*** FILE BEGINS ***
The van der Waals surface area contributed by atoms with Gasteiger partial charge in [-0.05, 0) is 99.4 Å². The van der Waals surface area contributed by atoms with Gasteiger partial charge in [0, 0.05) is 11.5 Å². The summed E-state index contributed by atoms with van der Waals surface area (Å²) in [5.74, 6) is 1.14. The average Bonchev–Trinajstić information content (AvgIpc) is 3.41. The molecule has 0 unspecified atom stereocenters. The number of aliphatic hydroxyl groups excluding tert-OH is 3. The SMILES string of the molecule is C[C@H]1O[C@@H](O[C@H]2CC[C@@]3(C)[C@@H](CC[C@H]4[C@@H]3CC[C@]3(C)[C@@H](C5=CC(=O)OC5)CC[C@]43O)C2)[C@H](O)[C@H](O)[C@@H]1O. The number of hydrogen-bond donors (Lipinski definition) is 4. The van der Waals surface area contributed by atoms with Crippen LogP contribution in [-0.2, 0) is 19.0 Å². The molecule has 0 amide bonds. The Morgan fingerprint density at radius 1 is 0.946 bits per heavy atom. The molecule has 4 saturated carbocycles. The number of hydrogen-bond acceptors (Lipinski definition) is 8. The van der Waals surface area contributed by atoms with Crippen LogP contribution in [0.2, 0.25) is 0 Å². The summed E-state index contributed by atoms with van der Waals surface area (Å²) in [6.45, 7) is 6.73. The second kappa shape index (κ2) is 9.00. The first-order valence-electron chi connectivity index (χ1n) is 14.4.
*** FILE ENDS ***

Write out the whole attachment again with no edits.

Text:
The van der Waals surface area contributed by atoms with Gasteiger partial charge in [-0.05, 0) is 99.4 Å². The van der Waals surface area contributed by atoms with Gasteiger partial charge in [0, 0.05) is 11.5 Å². The summed E-state index contributed by atoms with van der Waals surface area (Å²) in [5.74, 6) is 1.14. The average Bonchev–Trinajstić information content (AvgIpc) is 3.41. The molecule has 0 unspecified atom stereocenters. The number of aliphatic hydroxyl groups excluding tert-OH is 3. The SMILES string of the molecule is C[C@H]1O[C@@H](O[C@H]2CC[C@@]3(C)[C@@H](CC[C@H]4[C@@H]3CC[C@]3(C)[C@@H](C5=CC(=O)OC5)CC[C@]43O)C2)[C@H](O)[C@H](O)[C@@H]1O. The number of hydrogen-bond donors (Lipinski definition) is 4. The van der Waals surface area contributed by atoms with Crippen LogP contribution in [-0.2, 0) is 19.0 Å². The molecule has 0 amide bonds. The Morgan fingerprint density at radius 1 is 0.946 bits per heavy atom. The molecule has 4 saturated carbocycles. The number of hydrogen-bond acceptors (Lipinski definition) is 8. The van der Waals surface area contributed by atoms with Crippen LogP contribution in [0.2, 0.25) is 0 Å². The summed E-state index contributed by atoms with van der Waals surface area (Å²) in [6.45, 7) is 6.73. The second kappa shape index (κ2) is 9.00. The first-order valence-electron chi connectivity index (χ1n) is 14.4.